. Nigrostriatal dopaminergic deficits and hypokinesia caused by inactivation of the familial Parkinsonism-linked gene DJ-1. Neuron. 2005 Feb 17;45(4):489-96. PubMed.

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  1. Recessive mutations, like those in DJ-1 that are associated with Parkinsonism, are great candidates for making knockout alleles in mice to try and model the disease, as well as understand normal gene function. In this paper, Matt Goldberg, Jie Shen, and their colleagues have produced the first description of a DJ-1 knockout mouse, thus generating a potential model of these rare patients. They show alterations in dopaminergic function in the absence of cell loss in the nigra. This phenotype may be related to the small changes in the dopamine system reported by the same group in parkin mice, but the changes are more dramatic than in the previous model. We are hampered somewhat by the lack of pathology in the patients in being able to really assess how successful this model has been. Clearly this is not a full “PD” phenotype, as there is no TH-positive cell loss, but the fact that there are measurable differences indicates that this might be a workable model if it can be replicated.

    What needs further clarification is why DJ-1 would have an effect on synaptic events. As several people have pointed out, this protein has such a range of possible functions that it is difficult to immediately see what role it plays at the synapse. It will be nice to see that replacement of the knocked-out DJ-1 rescues the effects, and to investigate whether the known potential for oxidation of the protein is important. There has been some controversy, but it is likely that oxidation of one or more cysteines is important and it would be possible to investigate whether cysteine mutants can perform this normal function of DJ-1.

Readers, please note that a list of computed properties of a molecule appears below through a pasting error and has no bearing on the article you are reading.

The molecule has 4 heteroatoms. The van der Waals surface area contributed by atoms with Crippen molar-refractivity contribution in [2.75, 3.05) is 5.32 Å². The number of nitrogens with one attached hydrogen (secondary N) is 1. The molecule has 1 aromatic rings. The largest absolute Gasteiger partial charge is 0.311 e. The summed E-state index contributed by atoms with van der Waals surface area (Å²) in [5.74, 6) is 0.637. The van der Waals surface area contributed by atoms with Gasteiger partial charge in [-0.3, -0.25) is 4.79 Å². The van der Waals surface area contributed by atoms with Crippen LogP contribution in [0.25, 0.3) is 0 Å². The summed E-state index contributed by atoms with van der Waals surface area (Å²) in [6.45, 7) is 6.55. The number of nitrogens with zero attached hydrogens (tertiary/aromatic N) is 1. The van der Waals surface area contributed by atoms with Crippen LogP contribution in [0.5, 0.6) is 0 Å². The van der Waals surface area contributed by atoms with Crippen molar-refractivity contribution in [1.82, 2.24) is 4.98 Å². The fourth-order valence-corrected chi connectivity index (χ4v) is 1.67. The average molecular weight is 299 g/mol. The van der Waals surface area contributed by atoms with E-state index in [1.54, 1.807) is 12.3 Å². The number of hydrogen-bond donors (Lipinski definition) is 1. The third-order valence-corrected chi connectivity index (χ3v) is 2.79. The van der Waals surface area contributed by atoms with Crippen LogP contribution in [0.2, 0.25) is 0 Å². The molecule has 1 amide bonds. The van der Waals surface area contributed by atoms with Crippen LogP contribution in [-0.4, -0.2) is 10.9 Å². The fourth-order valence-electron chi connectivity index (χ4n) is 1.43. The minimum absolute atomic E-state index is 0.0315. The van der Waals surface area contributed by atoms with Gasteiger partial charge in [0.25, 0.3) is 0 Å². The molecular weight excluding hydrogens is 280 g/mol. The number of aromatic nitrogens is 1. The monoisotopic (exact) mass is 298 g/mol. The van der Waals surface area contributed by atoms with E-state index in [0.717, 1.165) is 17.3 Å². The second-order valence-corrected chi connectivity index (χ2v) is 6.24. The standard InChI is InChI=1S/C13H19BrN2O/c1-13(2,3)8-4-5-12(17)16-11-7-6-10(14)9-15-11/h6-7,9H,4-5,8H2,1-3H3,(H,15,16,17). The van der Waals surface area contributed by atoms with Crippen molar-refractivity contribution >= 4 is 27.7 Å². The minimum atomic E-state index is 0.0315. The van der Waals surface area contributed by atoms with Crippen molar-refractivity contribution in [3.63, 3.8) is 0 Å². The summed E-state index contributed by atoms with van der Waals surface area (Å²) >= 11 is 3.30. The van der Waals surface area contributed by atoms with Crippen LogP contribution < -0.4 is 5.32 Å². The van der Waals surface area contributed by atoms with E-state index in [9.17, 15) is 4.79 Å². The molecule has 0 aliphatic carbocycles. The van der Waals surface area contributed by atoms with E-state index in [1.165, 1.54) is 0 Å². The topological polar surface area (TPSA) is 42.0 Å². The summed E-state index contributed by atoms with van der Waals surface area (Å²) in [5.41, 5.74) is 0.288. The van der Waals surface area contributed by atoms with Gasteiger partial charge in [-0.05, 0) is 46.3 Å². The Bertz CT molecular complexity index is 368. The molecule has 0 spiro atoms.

Another question that might be answered is: How promiscuous is DJ-1 on synaptic function—is it specific for dopamine or does it generally affect all synapses? The data in the paper showing that D2 receptors seem to be preferentially affected hint at specificity, but it would be good to see this confirmed.

    Finally, it will be really interesting to see how these mice age and whether there is any effect of crossing them onto other recessive backgrounds (i.e., parkin and PINK1). Do these genes work in tandem to cause additive amounts of disruption, eventually leading to more substantial neuronal loss? Or are they truly a pathway, with each having a sequential effect? Having a model like this gives us perhaps our first opportunity to start to ask some of these questions in a relevant physiological context.

    View all comments by Mark Cookson